When we are experiencing a lot of change, our minds function better if we allow ourselves space to process that change. Keeping a journal is a great way to start to make sense of your feelings and to get thoughts out of your head. Even better, end your day by writing down your positive experiences. Even in the midst of extreme crisis these can be found. Start with what is around you and go from there.
  3. Understand your triggers
    Part of developing good self-awareness is understanding anything that may trigger potential stress for you. This might be information, news and social media overload (do you check your phone compulsively?), feeling overwhelmed, or even a particular person who rubs you up the wrong way or keeps wanting to discuss the pandemic. Take some time to understand what is likely to trigger stress.
  4. Manage stress levels
    This is so important when it comes to optimism. Look after yourself and do this by creating slower mornings, switching off from technology regularly and finding more effective ways to manage it. Have measures in place to help yourself, whether that’s as simple as getting sufficient sleep and eating nurturing foods, or listening to a positive podcast instead of the news. If in doubt, practise kindness – both to yourself and to others.
  5. Create positive experiences
    Recent research has found that the more positive experiences we can plan into our day, the bigger impact this has on our positivity levels. It’s the quantity that counts here so really simple boosts like enjoying a cup of tea and slice of cake, making time to meet with a friend (even online), or going for a relaxing and energising walk. Get these into your every day as much as you possibly can.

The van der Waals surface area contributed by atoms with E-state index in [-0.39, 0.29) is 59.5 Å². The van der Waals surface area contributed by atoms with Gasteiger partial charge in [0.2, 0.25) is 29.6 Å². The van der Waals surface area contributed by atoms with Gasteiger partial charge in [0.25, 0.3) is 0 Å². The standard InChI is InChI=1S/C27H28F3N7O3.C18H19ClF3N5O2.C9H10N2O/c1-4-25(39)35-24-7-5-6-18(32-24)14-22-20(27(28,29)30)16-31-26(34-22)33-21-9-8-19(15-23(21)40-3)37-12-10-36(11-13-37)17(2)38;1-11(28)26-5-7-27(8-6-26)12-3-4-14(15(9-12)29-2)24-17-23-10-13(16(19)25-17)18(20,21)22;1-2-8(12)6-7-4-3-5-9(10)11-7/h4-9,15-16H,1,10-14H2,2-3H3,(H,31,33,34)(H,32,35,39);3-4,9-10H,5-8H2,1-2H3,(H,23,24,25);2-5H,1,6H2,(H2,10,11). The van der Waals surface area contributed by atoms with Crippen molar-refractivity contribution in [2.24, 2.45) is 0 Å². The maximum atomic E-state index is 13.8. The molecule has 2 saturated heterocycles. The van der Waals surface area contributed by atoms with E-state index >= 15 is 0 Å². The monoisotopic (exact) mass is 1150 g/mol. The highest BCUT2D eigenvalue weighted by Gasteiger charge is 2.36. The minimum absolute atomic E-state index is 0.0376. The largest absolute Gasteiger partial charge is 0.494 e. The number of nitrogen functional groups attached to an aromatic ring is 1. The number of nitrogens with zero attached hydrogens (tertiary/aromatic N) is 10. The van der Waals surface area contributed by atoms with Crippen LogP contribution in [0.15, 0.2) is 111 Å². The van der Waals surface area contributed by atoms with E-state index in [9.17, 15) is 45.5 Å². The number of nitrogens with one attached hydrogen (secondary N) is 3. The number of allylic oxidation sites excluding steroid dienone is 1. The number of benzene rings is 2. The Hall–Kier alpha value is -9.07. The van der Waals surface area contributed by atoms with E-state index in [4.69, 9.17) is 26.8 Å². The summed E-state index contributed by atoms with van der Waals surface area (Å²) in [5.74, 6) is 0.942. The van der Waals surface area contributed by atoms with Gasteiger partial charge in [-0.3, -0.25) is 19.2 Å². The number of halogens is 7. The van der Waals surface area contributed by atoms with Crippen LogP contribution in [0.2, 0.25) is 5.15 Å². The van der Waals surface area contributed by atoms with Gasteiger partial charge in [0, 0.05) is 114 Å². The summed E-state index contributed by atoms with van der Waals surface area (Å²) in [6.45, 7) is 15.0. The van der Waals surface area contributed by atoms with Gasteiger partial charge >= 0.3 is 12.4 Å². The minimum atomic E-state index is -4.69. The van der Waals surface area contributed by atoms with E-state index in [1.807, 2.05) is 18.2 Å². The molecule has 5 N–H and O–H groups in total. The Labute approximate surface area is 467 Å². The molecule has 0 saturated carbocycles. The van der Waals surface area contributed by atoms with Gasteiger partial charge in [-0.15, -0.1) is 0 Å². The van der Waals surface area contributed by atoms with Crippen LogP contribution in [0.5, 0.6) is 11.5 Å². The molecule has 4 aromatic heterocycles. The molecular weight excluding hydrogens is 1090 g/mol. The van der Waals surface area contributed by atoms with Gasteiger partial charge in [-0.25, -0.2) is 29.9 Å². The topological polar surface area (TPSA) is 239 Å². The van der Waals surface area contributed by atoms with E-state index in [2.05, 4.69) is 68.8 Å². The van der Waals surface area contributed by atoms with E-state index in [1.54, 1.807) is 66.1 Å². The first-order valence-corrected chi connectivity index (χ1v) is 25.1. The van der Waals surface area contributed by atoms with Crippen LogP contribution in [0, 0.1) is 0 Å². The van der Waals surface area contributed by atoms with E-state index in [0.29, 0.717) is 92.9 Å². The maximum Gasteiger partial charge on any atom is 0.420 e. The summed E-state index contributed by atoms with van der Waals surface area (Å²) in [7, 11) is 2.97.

6. Get outside
    Do this as much as you can and preferably in daylight and in nature. Walking and being outside boosts wellbeing, gives you space and will shake off any feelings of negativity, stress or overwhelm, allowing you to get some fresh perspective and some fresh air and oxygen to the brain.
  7. Sharpen your mind
    Make time for something that stimulates your brain every day. We are hard-wired for learning and for challenges, so find that interesting podcast, read a chapter of a book on a new subject or actively seek to learn something new. You may discover a new skill or interest too and it takes the focus away from news overwhelm.
  8. Breathe
    Slow down more and use breathing to create a sense of calm. The ‘three, four, five’ method is great – breathe in for three counts, hold for four and breathe out for five. This takes all of half a minute but doing it regularly boosts oxygen to the brain, which gives an instant sense of wellbeing.
  9. Drink more water
    We are 70% water and we don’t drink enough of it. If you ever feel a bit sluggish or out of sorts, try drinking a glass of water first. We are often far more dehydrated than we think, which has a negative effect on us physically and mentally.

Finally, I will leave you with a quote from Victor Hugo’s Les Misérables, which is an aphorism for our times if ever there was one: “even the darkest night will end and the sun will rise”.

Interested in this topic? Read How to boost your optimism through self-awareness.